Modified whey protein may nano-encapsulate the green tea compound EGCG and slow its rate of degradation 3.2-fold, thereby offering nano-encapsulation potential for formulators, says a new study.
Thermally modified beta-lactoglobulin, the major protein in whey, was found to nano-encapsulate EGCG and produce particles smaller than 50 nanometers. Such particles would have good transparency and could be added to clear beverages, report Israeli researchers in Food Hydrocolloids.
Talking to NutraIngredients, lead researcher Dr Yoav Livney at the The Technion, Israel Institute of Technology, Haifa said: “As far as we know, this is the first paper reporting nano-encapsulation of EGCG intended for food application. It is apparently the first EGCG nanoencapsulation method based on natural ingredients only. Moreover, the extremely small nanoparticles developed (<50nm) enable the enrichment of clear beverages."
Dr Livney added that their proposed nanotechnology would allow the addition of EGCG to mineral water, ready-to-drink tea beverages, soft drinks, fruit juices, and dairy beverages. In addition, sport drinks would be a great application for this technology, as many of them are also enriched with protein, particularly whey proteins.
"It is of particular interest in clear beverages, where the nano-size of the particles serves to protect the EGCG without causing turbidity, thus maintaining the sensory properties of the product," added Dr Livney.
The majority of science on tea has looked at green tea, with benefits reported for reducing the risk of Alzheimer's and certain cancers, improving cardiovascular and oral health, as well as aiding in weight management.
Green tea contains between 30 and 40 per cent of water-extractable polyphenols, while black tea (green tea that has been oxidized by fermentation) contains between 3 and 10 per cent. Oolong tea is semi-fermented tea and is somewhere between green and black tea. The four primary polyphenols found in fresh tealeaves are epigallocatechin gallate (EGCG), epigallocatechin, epicatechin gallate, and epicatechin.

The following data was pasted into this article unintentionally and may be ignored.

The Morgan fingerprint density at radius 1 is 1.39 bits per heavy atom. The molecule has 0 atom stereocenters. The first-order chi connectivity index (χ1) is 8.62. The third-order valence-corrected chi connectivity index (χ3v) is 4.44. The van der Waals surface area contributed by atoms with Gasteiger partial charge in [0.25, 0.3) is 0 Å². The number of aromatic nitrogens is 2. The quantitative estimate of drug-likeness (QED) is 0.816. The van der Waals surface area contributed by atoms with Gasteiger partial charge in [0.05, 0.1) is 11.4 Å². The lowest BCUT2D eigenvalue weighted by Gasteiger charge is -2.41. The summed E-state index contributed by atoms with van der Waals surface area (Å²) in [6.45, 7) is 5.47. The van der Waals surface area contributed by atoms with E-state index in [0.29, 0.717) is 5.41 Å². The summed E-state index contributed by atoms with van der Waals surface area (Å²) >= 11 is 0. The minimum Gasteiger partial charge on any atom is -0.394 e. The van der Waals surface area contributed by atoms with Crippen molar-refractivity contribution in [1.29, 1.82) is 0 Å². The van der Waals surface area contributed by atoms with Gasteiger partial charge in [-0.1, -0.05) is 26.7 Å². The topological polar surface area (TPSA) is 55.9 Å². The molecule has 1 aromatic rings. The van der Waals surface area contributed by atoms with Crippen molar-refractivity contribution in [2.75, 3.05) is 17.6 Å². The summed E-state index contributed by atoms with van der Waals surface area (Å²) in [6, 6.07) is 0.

The success has translated into a booming extract market, valued at a around $44m (€29.7m), according to recent report from Frost & Sullivan. The market is expected to grow by more than 13 per cent over the next seven years. Key players include DSM, Taiyo, and Tate & Lyle. Innovation in delivery has also seen companies like Maxx Performance release an encapsulated green tea extract for bakery applications.
Despite the potential health benefits of EGCG, “its sensitivity to oxidation limits its enrichment in the diet for preventive medicine”, wrote Dr Livney and his co-workers.
The researchers therefore looked at the potential to use thermally modified milk protein to produce nano-vehicles for EGCG. The whey protein was heated to 85 °C to denature the structure and produce a thermally modified protein with an association for the tea polyphenol 3.5 fold higher than the unmodified protein.
In terms of their ability to protect the polyphenol from oxidation, Dr Livney and his co-workers report that the initial degradation rate was 33-fold lower for the nano-encapsulated EGCG, compared with unprotected EGCG. Over the course of eight days, the degradation rate was 3.2-fold slower, they added.
“Based on our results we proposed the following mechanisms of protection. The heat-induced unfolding of the protein exposes some of the inner and more non-polar domains in the protein. EGCG binds to those exposed domains, apparently by a combination of hydrophobic interactions and H-bonds, causing the formation of visible microfibrilar structures,” said the researchers.
Dr Livney added that it is important to note that these visible structures were only formed when samples were gently shaken, whereas high shear is applied in the nanoparticle formation process.
“Steric shielding, immobilization and antioxidative properties of available free thiols seem to explain the protective effect of the co-assembled beta lactoglobulin–EGCG nanoparticles against degradation of this health-promoting green tea catechin,” they added.
The next step
Dr Livney confirmed that work was continuing in this area with the researchers "working on extending the pH of possible products and planning to assess the biological effectiveness, and bioavailability of the nano encapsulated particles compared to the unprotected EGCG".
Source: Food Hydrocolloids
Volume 24, Issue 8, Pages 735-743
“Thermally-induced protein–polyphenol co-assemblies: beta lactoglobulin-based nanocomplexes as protective nanovehicles for EGCG “
Authors: A. Shpigelman, G. Israeli, Y.D. Livney
Disclaimer: This article has been updated following additional clarifications from Dr Y. Livney.